3. Usda.gov. (2023). FoodData Central. [online] Available at: https://fdc.nal.usda.gov/fdc-app.html#/food-details/718824/nutrients
  4. Arya, S.S., Salve, A.R. and Chauhan, S. (2015). Peanuts as functional food: a review. Journal of Food Science and Technology, [online] 53(1), pp.31–41. doi:https://doi.org/10.1007/s13197-015-2007-9.
  5. Bandsma, R., Sadiq, K. and Bhutta, Z.A. (2018). Persistent diarrhoea: current knowledge and novel concepts. Paediatrics and International Child Health, [online] 39(1), pp.41–47. doi:https://doi.org/10.1080/20469047.2018.1504412.
  6. Usda.gov. (2023). FoodData Central. [online] Available at: https://fdc.nal.usda.gov/fdc-app.html#/food-details/2033964/nutrients
  7. Arya, S.S., Salve, A.R. and Chauhan, S. (2015). Peanuts as functional food: a review. Journal of Food Science and Technology, [online] 53(1), pp.31–41. doi:https://doi.org/10.1007/s13197-015-2007-9.
  8. Apichat Kaewdech, Pimsiri Sripongpun, Panu Wetwittayakhlang and Chaitong Churuangsuk (2022). The effect of fiber supplementation on the prevention of diarrhea in hospitalized patients receiving enteral nutrition: A meta-analysis of randomized controlled trials with the GRADE assessment. Frontiers in Nutrition, [online] 9. doi:https://doi.org/10.3389/fnut.2022.1008464.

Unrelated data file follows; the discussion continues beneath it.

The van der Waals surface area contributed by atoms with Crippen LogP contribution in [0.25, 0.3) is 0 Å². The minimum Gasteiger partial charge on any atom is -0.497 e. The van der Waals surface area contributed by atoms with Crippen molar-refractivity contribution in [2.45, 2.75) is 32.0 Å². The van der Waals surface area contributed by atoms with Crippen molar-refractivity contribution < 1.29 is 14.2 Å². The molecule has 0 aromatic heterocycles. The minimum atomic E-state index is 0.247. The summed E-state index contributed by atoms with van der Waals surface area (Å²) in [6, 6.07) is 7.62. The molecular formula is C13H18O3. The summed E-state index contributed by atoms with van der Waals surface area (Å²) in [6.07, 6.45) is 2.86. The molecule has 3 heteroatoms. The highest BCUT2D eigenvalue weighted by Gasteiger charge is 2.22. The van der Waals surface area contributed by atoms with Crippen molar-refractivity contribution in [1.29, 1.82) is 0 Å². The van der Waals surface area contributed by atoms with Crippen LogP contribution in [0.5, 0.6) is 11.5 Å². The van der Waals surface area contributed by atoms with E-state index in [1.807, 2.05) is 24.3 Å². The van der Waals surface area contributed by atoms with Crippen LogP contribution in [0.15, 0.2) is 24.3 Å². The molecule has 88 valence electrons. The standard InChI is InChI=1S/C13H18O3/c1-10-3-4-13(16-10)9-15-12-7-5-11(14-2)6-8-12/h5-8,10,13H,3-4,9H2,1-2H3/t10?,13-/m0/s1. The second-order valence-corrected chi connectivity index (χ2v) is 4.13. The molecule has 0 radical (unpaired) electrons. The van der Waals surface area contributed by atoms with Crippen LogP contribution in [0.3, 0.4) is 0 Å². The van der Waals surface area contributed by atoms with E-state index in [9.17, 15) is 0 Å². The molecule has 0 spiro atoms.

9. Venegas-Borsellino, C. and Kwon, M. (2019). Impact of Soluble Fiber in the Microbiome and Outcomes in Critically Ill Patients. Current Nutrition Reports, [online] 8(4), pp.347–355. doi:https://doi.org/10.1007/s13668-019-00299-9.
  10. Arya, S.S., Salve, A.R. and Chauhan, S. (2015). Peanuts as functional food: a review. Journal of Food Science and Technology, [online] 53(1), pp.31–41. doi:https://doi.org/10.1007/s13197-015-2007-9.
  11. Arya, S.S., Salve, A.R. and Chauhan, S. (2015). Peanuts as functional food: a review. Journal of Food Science and Technology, [online] 53(1), pp.31–41. doi:https://doi.org/10.1007/s13197-015-2007-9.
  12. Usda.gov. (2023). FoodData Central. [online] Available at: https://fdc.nal.usda.gov/fdc-app.html#/food-details/2033964/nutrients
  13. Usda.gov. (2023). FoodData Central. [online] Available at: https://fdc.nal.usda.gov/fdc-app.html#/food-details/2033964/nutrients
  14. Usda.gov. (2023). FoodData Central. [online] Available at: https://fdc.nal.usda.gov/fdc-app.html#/food-details/2033964/nutrients
  15. and, D. (2023). Eating, Diet, & Nutrition for Diarrhea. [online] National Institute of Diabetes and Digestive and Kidney Diseases. Available at: https://www.niddk.nih.gov/health-information/digestive-diseases/diarrhea/eating-diet-nutrition
  16. Mandalari, G., Gervasi, T., Rosenberg, D.W., Lapsley, K.G. and Baer, D.J. (2023). Effect of Nuts on Gastrointestinal Health. Nutrients, [online] 15(7), pp.1733–1733. doi:https://doi.org/10.3390/nu15071733.